|Satwa Sunrise, on her way to the rond de présentation|
With Christmas in the middle, there has hardly been time to write about the last race, and thinking about the next race, I could barely concentrate on Christmas. The tree finally got decorated, after sitting in the house for a week, on Christmas Eve. My husband's right; I do live life as a series of passions. Only, he is also a little bit wrong; some of them stick.
The race on December 21, the winter solstice, was my first time ever at the racetrack. Before last Wednesday, my experience of the races was limited to books, like The Black Stallion series, and to television for the major race events, like Goldikova's final race in the 2011 Breeders' Cup at Churchill Downs. It's a strange thing when you tiptoe up to your long held fascinations, preparing to see them for the first time, and horse racing and the tracks are among the strangest, for me.
The "Sport of Kings", you hear, and, yet, there is a slice of every aspect of life at the racecourses. The entire court, as it were, from the scullery maids and lowliest of the stable lads to the kings and sheiks themselves, sweeping up the currents of the noblesse de robe -- the nouveau riche -- and the old money and privilege from around the world along the way to the backside and the grandstand, the private dining rooms and the owners' and trainers' salle. Everyone finds his or her place at the races.
The grandstand, however, this December day, was empty. A far cry from the photos of Deauville in July and August, full of parisiens and vacationers, arms and faces and long legs glowing in hues of bronze and gold, trees in full leaf blowing in the gentle breezes off the English Channel. There were more pigeons than spectators, but the total money placed on the races has only risen, if the numbers at the racecourses around the world are dropping, as a general rule. With television channels like France's Equidia, providing the prognostics, horse by horse, and broadcasting nearly every race in the year, information immediately available on the Internet, and the PMU on the street corner, where you can lean your elbows on the zinc and have an easy drink with friends, why would you show up at the races if you can spare yourself the prix du carburant and the tolls, unless you own or train a horse, and know those from the backside privileged to gain access to the private rooms of the tribune?
I thought about all this as I followed Gina Rarick through the racing procedure, and benefited from her network of professional connections, receiving a warm smile and a nod, being, as I was, in her wake. Had I come on my own, I'd not only have had to figure out where to park and enter the hippodrome, I would have had to discover if an entry fee is required, and I would have been limited to the grandstand seats facing the track, pigeons wading in winter puddles between the spur and the outer turf track, or inside the all-weather track. I would have been very nearly alone. I might have visited the restaurant on the top floor, and wandered to discover a bar, where coffee or drinks are offered, along with the company of strangers. I might have dared to see if a pass were required to walk along between the boxes, organized around exercise circles, camera in hand, perhaps being taken for an habituée. A smile and a nod at others, who do not recognize you, always helps.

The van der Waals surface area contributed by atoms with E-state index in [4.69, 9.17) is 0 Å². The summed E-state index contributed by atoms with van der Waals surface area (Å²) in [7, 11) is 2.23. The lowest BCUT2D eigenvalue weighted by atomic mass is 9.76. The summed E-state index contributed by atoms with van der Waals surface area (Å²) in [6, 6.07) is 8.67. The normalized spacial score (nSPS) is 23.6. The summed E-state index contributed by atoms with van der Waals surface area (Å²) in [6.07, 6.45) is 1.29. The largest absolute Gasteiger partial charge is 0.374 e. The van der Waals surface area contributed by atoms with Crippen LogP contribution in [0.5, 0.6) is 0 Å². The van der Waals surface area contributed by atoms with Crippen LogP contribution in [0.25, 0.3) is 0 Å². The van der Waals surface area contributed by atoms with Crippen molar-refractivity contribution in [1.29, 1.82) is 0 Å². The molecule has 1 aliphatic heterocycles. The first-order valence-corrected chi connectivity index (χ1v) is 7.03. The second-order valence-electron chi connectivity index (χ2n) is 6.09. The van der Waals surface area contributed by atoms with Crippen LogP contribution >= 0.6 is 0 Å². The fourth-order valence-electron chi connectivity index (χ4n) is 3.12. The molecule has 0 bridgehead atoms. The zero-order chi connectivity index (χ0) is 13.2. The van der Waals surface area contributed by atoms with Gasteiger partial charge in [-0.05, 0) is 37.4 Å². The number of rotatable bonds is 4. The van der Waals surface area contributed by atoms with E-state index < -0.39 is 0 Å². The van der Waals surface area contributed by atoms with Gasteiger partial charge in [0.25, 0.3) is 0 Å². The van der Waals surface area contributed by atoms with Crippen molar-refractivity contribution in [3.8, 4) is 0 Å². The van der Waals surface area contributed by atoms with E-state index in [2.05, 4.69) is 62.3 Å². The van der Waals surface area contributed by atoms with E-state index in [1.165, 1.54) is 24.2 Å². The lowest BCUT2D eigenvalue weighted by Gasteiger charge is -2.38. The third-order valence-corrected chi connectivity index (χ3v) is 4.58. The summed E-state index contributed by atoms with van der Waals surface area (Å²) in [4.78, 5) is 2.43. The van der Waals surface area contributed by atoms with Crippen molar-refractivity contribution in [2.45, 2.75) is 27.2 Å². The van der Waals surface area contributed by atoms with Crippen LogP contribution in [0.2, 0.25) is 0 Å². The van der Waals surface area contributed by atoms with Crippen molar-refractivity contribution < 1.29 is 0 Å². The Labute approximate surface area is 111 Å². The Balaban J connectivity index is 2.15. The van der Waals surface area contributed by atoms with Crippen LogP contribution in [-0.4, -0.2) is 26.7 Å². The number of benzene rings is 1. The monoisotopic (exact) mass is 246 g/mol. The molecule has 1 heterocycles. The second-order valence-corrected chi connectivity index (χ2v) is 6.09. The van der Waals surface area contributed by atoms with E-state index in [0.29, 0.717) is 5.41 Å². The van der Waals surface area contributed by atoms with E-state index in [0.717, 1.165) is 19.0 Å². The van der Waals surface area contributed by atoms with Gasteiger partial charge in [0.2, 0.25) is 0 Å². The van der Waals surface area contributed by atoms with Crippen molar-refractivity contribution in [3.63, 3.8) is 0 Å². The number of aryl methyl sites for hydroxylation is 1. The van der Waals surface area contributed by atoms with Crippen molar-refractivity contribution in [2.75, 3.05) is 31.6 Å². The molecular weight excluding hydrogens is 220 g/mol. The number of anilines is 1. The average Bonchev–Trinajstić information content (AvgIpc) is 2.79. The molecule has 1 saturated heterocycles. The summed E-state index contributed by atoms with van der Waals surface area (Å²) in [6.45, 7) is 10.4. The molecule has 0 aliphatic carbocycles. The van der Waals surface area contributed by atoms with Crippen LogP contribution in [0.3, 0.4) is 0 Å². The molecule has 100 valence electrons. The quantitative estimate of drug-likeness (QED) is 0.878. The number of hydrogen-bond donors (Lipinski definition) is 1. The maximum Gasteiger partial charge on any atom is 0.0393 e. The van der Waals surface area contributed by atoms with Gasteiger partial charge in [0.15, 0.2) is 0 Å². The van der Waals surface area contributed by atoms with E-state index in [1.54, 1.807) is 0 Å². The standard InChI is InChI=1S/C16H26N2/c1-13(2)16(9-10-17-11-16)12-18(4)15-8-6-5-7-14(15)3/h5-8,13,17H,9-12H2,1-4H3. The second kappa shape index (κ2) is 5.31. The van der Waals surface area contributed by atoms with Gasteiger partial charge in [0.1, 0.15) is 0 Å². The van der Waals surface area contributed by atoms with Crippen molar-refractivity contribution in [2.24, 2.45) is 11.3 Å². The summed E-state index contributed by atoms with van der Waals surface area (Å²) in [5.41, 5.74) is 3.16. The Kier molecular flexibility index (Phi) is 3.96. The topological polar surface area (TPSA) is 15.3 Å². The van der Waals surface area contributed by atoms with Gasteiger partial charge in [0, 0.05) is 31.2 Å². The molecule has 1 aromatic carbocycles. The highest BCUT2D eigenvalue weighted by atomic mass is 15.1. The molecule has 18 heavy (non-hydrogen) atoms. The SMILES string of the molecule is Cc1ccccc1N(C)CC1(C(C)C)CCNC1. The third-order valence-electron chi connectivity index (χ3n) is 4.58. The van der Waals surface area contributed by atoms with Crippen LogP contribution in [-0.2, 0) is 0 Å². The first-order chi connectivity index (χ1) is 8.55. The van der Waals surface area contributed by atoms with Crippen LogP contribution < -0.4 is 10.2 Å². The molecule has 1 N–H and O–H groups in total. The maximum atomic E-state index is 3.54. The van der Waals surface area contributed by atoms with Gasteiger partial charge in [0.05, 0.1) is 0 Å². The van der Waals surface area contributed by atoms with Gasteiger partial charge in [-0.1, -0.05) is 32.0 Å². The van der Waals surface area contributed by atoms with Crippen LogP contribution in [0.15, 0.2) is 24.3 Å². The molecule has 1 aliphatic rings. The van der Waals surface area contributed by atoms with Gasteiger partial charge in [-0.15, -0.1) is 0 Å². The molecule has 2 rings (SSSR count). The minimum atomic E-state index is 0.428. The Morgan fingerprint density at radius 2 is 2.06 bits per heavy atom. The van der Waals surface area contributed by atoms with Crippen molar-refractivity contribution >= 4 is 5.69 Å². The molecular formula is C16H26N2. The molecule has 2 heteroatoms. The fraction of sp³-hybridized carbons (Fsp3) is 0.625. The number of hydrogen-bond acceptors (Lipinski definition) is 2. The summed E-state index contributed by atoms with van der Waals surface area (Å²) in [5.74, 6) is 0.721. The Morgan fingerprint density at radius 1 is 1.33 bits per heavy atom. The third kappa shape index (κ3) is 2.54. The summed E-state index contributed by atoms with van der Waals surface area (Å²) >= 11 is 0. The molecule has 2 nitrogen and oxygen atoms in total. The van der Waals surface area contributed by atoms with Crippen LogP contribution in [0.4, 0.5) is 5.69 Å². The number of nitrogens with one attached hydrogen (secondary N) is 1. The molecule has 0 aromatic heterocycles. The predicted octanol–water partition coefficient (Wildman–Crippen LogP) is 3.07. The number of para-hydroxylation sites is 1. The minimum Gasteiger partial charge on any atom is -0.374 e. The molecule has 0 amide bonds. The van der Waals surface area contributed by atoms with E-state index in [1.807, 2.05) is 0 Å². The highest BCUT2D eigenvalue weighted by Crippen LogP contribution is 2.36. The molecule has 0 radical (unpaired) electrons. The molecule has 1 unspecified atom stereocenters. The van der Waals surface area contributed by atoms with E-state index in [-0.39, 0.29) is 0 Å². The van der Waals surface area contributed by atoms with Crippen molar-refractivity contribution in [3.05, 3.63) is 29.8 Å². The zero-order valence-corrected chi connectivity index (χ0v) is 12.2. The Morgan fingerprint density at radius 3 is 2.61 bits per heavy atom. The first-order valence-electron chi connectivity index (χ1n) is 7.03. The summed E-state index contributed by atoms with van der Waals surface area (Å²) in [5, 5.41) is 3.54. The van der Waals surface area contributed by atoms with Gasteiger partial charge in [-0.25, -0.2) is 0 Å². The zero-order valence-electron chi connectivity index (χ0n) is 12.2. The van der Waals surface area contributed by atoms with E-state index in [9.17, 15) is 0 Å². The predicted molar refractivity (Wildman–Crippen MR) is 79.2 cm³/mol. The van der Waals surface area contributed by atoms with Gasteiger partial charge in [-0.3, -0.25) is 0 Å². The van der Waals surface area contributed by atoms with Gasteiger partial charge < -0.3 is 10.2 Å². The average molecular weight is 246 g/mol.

I watched Sunrise walk around the exercise circle in her blanket, GR on the lower back corner, and I thought, "She won't embarrass anyone today, this filly."
She looked right at home, after a two-month break from racing in which she traveled from the racetracks of England and the sales at Newmarket to her new home in France, a Meshaheer fille de France returned to race in her native country, complete with the bonus for French-bred horses. Stepping down from the van and walking briskly alongside Mark to her box, you could tell she knew where she was, and why she was there. A professional, with her 7 races under her belt. Her music wasn't bad, 3p Ap 3p 6p 8p 9p 7p. She had shown a steady progression and placed in 2 of 7. No, she didn't shamble, like some of the others, who looked a little like they'd have rather stayed at home. She held her head high and looked with a keen eye all around her, particularly each time she passed anyone from her yards; she knew her people.
There was one other horse, walking around the exercise circle, who caught my eye.
"That's the favorite," Gina told me, "with his trainer. He's good."
I wondered if she meant the horse or the trainer. Both looked intense.